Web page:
The three different measures shown in the figure (size of the ECB’s balance sheet, LTRO amounts, and amounts of Securities held for monetary policy purposes) are expressed in billions of euros. The first two went up in the fourth quarter of 2008 after the bankruptcy of Lehman Brothers, whereas the third measure of unconventional policy started only in June 2009. We then see a new joint deepening of these measures at end 2011. Following this episode, the amount of LTRO operations came to 1090 billion euros, which represented about 50% of euro zone GDP (2,300 billion euros), i.e., about one-third of the ECB’s balance sheet, while the amount of Securities held for monetary policy purposes was only 280 billion euros, or 13% of euro zone GDP, about a quarter of the LTRO operations. It is interesting to note that the ECB’s monetary policy, which depends on the banks’ demand for liquidity, changed in 2013. One can interpret the reduction in the balance sheet size as a sign of a less expansionary policy or as a reduction in the demand for liquidity from the banks. In the first case, this would indicate that the strategy for ending the monetary easing policy probably came too early in terms of the European economy – hence the recently evoked recourse to new unconventional measures.
Until then, these measures had been formally introduced to restore the channels for transmitting the ECB’s monetary policy to the real economy, channels that in some euro zone countries have been scrambled by the financial crisis and the euro zone crisis. The way to restore these channels was to inject liquidity into the economy and to increase the reserves of the banking sector in order to encourage banks to start lending again. Another objective of these policies was to send a signal to investors about the central bank’s ability to ensure the stability and sustainability of the euro zone, as reflected in Mario Draghi’s famous “whatever it takes”  statement on 26 July 2012.
In a recent working paper with Mathilde Viennot, we consider the effectiveness of conventional and unconventional policies during the financial crisis. We estimate how much the conventional instrument and the purchases of securities held for monetary policy purposes under the ECB’s unconventional policies have affected interest rates and the volumes of new loans granted in various markets: loans to non-financial corporations, to households and on the sovereign debt market, the money market and the deposit market.
We show that unconventional policies have helped to reduce interest rates on the money market, on the government securities market and on loans to non-financial companies. These policies have not, however, affected the volume of loans granted. At the same time, it turns out that the conventional instrument, whose lack of effectiveness was one of the justifications for implementing unconventional measures, had the expected impact on almost all the markets surveyed, and more so in the southern euro zone countries than in the northern ones on the market for 6-month sovereign debt and for real estate loans to consumers.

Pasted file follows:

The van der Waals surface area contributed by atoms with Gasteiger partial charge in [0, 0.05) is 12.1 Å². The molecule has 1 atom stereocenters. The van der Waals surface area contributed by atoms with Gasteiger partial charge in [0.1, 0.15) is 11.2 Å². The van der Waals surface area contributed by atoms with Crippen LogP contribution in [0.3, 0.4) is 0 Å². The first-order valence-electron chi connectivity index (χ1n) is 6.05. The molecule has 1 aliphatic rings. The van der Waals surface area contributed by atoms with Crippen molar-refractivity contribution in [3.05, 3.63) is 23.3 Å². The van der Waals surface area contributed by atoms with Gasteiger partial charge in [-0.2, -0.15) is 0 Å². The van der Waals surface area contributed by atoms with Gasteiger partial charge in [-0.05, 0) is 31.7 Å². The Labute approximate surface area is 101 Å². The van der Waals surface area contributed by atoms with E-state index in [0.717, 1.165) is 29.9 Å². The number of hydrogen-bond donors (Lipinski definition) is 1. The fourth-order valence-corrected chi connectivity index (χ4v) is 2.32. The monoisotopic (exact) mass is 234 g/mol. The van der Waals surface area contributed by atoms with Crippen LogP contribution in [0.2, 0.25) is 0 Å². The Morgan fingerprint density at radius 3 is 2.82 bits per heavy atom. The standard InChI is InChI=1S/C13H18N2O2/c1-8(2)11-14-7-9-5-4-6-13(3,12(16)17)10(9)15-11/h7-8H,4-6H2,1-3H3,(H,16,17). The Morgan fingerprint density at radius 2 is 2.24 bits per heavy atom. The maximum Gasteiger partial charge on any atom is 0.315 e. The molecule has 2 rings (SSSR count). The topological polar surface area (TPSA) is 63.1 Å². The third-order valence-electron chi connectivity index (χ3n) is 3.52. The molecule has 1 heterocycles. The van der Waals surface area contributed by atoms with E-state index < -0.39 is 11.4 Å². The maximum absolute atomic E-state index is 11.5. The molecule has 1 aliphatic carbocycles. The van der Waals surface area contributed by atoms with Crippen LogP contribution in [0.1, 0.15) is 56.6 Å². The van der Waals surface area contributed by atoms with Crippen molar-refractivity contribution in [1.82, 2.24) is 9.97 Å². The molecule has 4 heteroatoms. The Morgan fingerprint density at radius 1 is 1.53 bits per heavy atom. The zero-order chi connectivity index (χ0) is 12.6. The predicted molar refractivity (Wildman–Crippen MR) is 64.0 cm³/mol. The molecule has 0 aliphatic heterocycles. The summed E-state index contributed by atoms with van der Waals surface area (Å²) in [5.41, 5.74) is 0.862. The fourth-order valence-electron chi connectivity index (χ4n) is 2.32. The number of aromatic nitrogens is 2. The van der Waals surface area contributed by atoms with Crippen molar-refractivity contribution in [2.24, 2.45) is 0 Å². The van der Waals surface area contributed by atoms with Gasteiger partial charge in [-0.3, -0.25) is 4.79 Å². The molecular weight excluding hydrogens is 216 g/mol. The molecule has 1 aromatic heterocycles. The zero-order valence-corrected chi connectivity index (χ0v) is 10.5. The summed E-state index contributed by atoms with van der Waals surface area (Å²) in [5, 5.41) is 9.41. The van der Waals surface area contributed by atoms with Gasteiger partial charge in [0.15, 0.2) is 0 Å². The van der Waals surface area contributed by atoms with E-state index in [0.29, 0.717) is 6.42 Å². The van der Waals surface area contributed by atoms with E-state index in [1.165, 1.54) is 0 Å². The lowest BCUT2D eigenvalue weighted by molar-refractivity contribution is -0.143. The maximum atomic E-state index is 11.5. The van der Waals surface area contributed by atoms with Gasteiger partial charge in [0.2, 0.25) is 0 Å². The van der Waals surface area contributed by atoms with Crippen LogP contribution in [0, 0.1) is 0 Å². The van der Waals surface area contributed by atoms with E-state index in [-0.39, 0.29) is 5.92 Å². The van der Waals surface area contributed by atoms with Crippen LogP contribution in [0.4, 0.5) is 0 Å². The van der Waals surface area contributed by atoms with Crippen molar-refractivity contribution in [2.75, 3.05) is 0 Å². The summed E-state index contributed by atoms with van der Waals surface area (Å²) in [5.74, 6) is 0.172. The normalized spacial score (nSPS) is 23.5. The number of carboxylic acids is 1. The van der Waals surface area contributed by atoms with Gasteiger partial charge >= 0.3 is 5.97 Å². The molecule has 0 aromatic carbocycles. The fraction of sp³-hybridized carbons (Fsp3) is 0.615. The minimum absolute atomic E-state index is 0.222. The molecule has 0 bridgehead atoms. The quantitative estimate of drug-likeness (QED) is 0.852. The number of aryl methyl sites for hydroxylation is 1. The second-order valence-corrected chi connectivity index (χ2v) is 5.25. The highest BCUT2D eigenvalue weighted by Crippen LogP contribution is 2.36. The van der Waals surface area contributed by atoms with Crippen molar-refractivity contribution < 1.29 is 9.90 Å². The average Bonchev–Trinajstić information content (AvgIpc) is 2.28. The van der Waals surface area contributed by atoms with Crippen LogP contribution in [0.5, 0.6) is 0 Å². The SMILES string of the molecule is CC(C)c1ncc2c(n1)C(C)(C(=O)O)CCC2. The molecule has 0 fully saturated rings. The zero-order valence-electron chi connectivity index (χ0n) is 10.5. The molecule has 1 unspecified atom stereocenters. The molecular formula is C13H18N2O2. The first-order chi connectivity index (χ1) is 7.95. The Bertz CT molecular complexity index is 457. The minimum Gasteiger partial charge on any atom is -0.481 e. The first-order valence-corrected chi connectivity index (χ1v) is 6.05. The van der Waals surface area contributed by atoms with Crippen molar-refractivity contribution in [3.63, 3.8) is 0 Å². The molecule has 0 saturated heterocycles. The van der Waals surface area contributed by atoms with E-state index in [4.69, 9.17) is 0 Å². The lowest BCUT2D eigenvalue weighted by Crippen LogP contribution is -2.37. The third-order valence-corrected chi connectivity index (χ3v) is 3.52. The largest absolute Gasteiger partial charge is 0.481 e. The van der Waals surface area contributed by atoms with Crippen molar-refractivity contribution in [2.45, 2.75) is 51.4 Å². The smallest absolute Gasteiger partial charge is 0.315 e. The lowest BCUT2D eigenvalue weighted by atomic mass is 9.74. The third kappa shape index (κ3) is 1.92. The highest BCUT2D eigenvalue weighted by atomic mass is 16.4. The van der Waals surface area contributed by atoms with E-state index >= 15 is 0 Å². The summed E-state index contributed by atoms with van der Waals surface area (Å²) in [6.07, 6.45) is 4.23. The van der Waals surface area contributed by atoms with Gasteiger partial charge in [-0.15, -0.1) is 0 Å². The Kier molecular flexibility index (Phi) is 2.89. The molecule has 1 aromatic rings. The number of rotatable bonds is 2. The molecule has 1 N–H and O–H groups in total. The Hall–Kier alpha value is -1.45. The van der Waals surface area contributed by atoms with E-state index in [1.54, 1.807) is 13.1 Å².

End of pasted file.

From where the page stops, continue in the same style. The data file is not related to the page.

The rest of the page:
So it seems that unconventional policies have had a direct impact on the sovereign debt market as well as indirect effects, helping to restore the effectiveness of the conventional instrument on other markets. One of the reasons that helps to explain the weak impact of both instruments on the volumes of loans granted is the need facing the commercial banks  to shed debt and reduce the size of their balance sheets by adjusting their portfolio of risk-weighted assets, which has pushed them to increase their reserves rather than to play their intermediation role and to demand relatively higher compensation for each exposure taken.
Though legitimate, this behaviour is affecting the transmission of monetary policy: interest rates fall but lending doesn’t restart. It thus seems important that monetary policy is not based exclusively on the banking sector. If there is a new round of unconventional operations, it should be focused directly on the acquisition of sovereign or corporate debt in order to bypass the banking sector. This workaround would undoubtedly lead to amplifying the transmission of monetary policy to the real economy. And it would be welcomed for helping to avoid the risk of deflation in the euro zone.
 “The ECB is ready to do whatever it takes to preserve the euro. And believe me, it will be enough.”
 The reasoning behind unloading debt also applies to their customers: the non-financial agents.
 See the post by Christophe Blot on this subject as well as the recent Council of Economic Analysis (CAE) report by Agnès Bénassy-Quéré, Pierre-Olivier Gourinchas, Philippe Martin and Guillaume Plantin.